After he was introduced by Mayor Lauren Poe, more than 200 people rose to their feet Thursday to welcome Ibram X. Kendi back to the city where he once taught African American history.
“There’s no love like that Gainesville love,” Poe told Kendi, a former University of Florida professor and acclaimed author, historian and scholar of race and discriminatory policies.
Now founding director of the Antiracist Research and Policy Center at American University in Washington, he visited Gainesville to promote his latest book “How to Be an Antiracist.”
“I am deeply honored and humbled to be back in one of my homes,” Kendi told the audience seated at the Alachua County Library District headquarters branch on University Avenue. “I actually started writing this book as a resident of Gainesville.”
Kendi won the 2016 National Book Award for Nonfiction for his book, “Stamped From the Beginning: The Definitive History of Racist Ideas in America.” He said his new book, which looks at racism and inequality in the U.S. and in individuals, was incredibly hard to write.
“You can’t really understand racism without understanding its history,” the author said. “Just like, for instance, you can’t really understand why there’s a growing racial wealth gap in this country without understanding both the present and past policies.”
The problem is longstanding failed national policy, the author said.
“We’ve been having this debate as a country since its inception,” he said.
“What a racist says is,” he added, referring to the haves and the have nots, “the group has more because they are more. And what an anti-racist says is, it’s because of racist policy.”
The new book’s final chapter, titled “Survival,” has Kendi relating his and his wife’s cancer diagnoses and treatments – they are both cancer free, he said – with the idea of fighting racism.
“It is very, very difficult for Americans to really believe and admit that this country is facing metastatic racism that has spread to every aspect of the body politic,” he told the audience.
The first step to coping with and surviving a traumatic illness is admitting you have it: “It is essential to surviving, admitting you have something,” Kendi said.
He said the same should apply to battling racism.
“We can treat this nation’s racism in the way we treat cancer. In order for us to go through that extremely painful process, we have to believe this nation, and even ourselves, can survive.”
Joanne and Scott LaFramenta, both retired teachers who live near Gainesville High School, attended the event together. They had read “Stamped from the Beginning” previously, and his latest book after Joanne Laframenta saw it mentioned in the New York Times’ The 1619 Project.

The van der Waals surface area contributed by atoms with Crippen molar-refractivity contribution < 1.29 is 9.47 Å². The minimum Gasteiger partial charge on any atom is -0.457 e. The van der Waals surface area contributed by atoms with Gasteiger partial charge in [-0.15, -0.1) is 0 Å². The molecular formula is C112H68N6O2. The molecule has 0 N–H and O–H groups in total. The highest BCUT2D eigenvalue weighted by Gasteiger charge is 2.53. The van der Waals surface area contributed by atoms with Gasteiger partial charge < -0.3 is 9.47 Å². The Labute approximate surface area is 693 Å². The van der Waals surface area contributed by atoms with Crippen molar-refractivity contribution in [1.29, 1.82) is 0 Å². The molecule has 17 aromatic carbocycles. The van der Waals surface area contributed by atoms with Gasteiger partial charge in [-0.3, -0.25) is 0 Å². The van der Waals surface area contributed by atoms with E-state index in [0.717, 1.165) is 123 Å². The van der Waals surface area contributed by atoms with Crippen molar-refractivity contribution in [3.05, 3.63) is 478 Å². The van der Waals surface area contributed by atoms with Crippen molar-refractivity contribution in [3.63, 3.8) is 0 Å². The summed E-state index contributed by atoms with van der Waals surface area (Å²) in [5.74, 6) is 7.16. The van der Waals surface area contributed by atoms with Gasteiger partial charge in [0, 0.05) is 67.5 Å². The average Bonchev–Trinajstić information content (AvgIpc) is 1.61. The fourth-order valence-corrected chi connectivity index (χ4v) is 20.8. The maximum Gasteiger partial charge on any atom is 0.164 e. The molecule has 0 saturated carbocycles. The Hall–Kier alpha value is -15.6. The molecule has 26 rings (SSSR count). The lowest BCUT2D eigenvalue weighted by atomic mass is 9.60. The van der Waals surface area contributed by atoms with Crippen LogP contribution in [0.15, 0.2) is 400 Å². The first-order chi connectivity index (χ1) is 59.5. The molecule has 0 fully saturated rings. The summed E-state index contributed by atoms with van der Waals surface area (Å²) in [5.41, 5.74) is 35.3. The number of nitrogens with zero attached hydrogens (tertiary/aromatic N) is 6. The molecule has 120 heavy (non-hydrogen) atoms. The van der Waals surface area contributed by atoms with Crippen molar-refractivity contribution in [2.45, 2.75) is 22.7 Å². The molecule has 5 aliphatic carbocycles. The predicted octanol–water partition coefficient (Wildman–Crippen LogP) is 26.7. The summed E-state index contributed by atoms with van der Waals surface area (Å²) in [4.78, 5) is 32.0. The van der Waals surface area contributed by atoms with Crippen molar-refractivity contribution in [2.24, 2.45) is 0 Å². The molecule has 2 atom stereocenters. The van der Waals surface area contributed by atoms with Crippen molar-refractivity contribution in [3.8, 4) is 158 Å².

“It’s probably refreshing in the way the country seems to be going politically to hear something positive about race,” Scott LaFramenta said after Kendi’s talk. “And I’m very impressed with the people here in Gainesville, the way they received this.”
Amanda Tudeen, 31, of Northwest Gainesville, said she thought it was necessary to attend.
“It’s important to be talking about racism, especially in a day when, like Dr. Kendi said, a lot of people say racism doesn’t exist, which is an even bigger problem,” said Tudeen, an occupational therapist.
Kendi also spoke at a similar event Thursday evening at the Curtis M. Phillips Center for the Performing Arts at UF.
“Many people don’t want this country to begin the process of healing because it’s grueling,” Kendi told the 1,600 people who attended there.
“Either we continue as we are and pain is guaranteed,” he said, “or we go through the process of healing where there will be pain but we have the chance to heal from racism.”
Flood the body with anti-racism and prevent its reoccurrence, he argued.
“We have to believe we can survive it. Humanity is at stake. This country is at stake. Are we going to be racist – or are we going to be anti-racist?”
Marah Malleck, 24, a political science graduate student from Tampa, said she appreciated his point of view.
“The book is a wonderful tool for educating everyone as I navigate a world in which I interact with various political ideas, especially in this political climate,” Malleck said.
Rolda Darlington, 37, another graduate student studying political science, said she attended to support her former professor, and because his writing and research is so fascinating and timely.
“We can’t start too soon to have deep conversations like this,” Darlington said.
Correction appended: A previous version of this story misstated the attendance at the Phillips Center event as 200.